As a young boy, I began to see signs I Sean that he had no fear of anything. As with his father he was always testing the limits, looking for bigger and better thrills.  Sean was quite the little darn devil at a very early age.  Almost as soon as he learned to ride a bicycle he began building ramps to jump off of.  One day, when he was about six, I walked out of my mother's house to find tat the neighborhood children had lined up trash cans for Sean to jump over with his bike.  Of course I had a fit and told him not to jump his bike over the cans again.  He promised med he wouldn't and I went back inside the house.  A few minutes' later, I went outside to check on him, making sure the trash cans had been put away and that he was no longer jumping his bike over them.  He wasn't.  However, five or six of the other children were lying side by side in the street and Sean was in the process of going off the ramp and jumping over their bodies!

Raising Sean was a constant worry.  I never knew what he was going to try next.  Half the time I was sure he never let me know what he was doing because it concerned him too much to worry me.  It always concerned him when he saw that I was upset.  It would bother him greatly to see me unhappy or worried.  He would tell me not to worry, that he knew what he was doing.

As a teenager, Sean was a born leader.  No matter what Sean wanted to do, the other kids wanted to do it too.  He was the pied piper of the neighborhood and always had numerous friends around him.  He never got into any serious trouble.  However, I am sure he did more than he ever got caught at.  The other adults adored him.  He was respectful, charming, considerate and kind.  Sean never uttered a disrespectful word to me in his life, not even in anger.  Sean was always the first one willing to help out wherever he could.  Still, in his eyes there seemed to be such sadness.  There was a very serious side of his personality that began to show itself from a very early age.  But always, he showed me how much he loved me.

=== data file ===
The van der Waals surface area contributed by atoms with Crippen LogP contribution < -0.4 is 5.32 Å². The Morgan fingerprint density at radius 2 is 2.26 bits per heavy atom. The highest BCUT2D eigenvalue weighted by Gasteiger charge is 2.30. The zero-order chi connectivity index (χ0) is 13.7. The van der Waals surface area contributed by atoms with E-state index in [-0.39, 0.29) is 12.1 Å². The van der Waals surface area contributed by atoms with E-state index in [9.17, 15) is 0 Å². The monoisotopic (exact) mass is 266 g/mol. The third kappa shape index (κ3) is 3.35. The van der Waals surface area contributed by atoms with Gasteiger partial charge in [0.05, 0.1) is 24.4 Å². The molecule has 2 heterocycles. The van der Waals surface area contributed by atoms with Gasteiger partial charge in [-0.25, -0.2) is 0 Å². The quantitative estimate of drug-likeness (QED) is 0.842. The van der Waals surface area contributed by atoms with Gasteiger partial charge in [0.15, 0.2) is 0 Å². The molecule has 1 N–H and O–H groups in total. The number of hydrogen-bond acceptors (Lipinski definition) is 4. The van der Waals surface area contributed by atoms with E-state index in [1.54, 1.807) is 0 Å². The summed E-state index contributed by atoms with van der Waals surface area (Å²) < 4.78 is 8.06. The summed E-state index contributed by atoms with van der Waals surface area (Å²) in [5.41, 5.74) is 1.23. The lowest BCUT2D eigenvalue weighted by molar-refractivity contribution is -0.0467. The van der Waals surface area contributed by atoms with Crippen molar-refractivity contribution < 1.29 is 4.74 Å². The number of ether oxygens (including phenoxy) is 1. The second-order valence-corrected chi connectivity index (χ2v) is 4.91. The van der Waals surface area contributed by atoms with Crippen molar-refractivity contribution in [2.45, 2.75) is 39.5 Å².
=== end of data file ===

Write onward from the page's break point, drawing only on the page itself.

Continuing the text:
Sean grew from a charming little boy, a troubled teenager with all the normal growing pains, into a very handsome, kind, loving young man.  Whenever I needed an escort to accompany me to a function, Sean was always willing to go with me.  I was very proud to be on the arm of my son.  He was my knight in shining armor.  He was a deeply sensitive young man.  He was always concerned about other people's welfare before his own.  He was the peacemaker in the family.  Always willing to help me, his grandparents, his sisters, his friends, or even a stranger.  He loved unconditionally.  He never asked anything in return  He gave so much of himself he would have nothing left for him.  Always eager to please, looking for acceptance, Sean just wanted to be loved.

Sean's life seemed to be one tragedy after another.  One night, shortly after Sean turned eighteen, while riding his bike home from a girlfriend's house, a man in a car pulled over to him and at the point of a gun, demanded that he get in the car.  The details of that night are not of much importance except for the fact that Sean had to fight for his life that night. The day after, I had him admitted to a hospital for a month because of the trauma involved with what he had experienced.  Later we found out that the man that had kidnapped him was an escaped convicted murderer from a local jail.  Sean realized how lucky he was to be alive, but the memory of that night would haunt him for the rest of his life.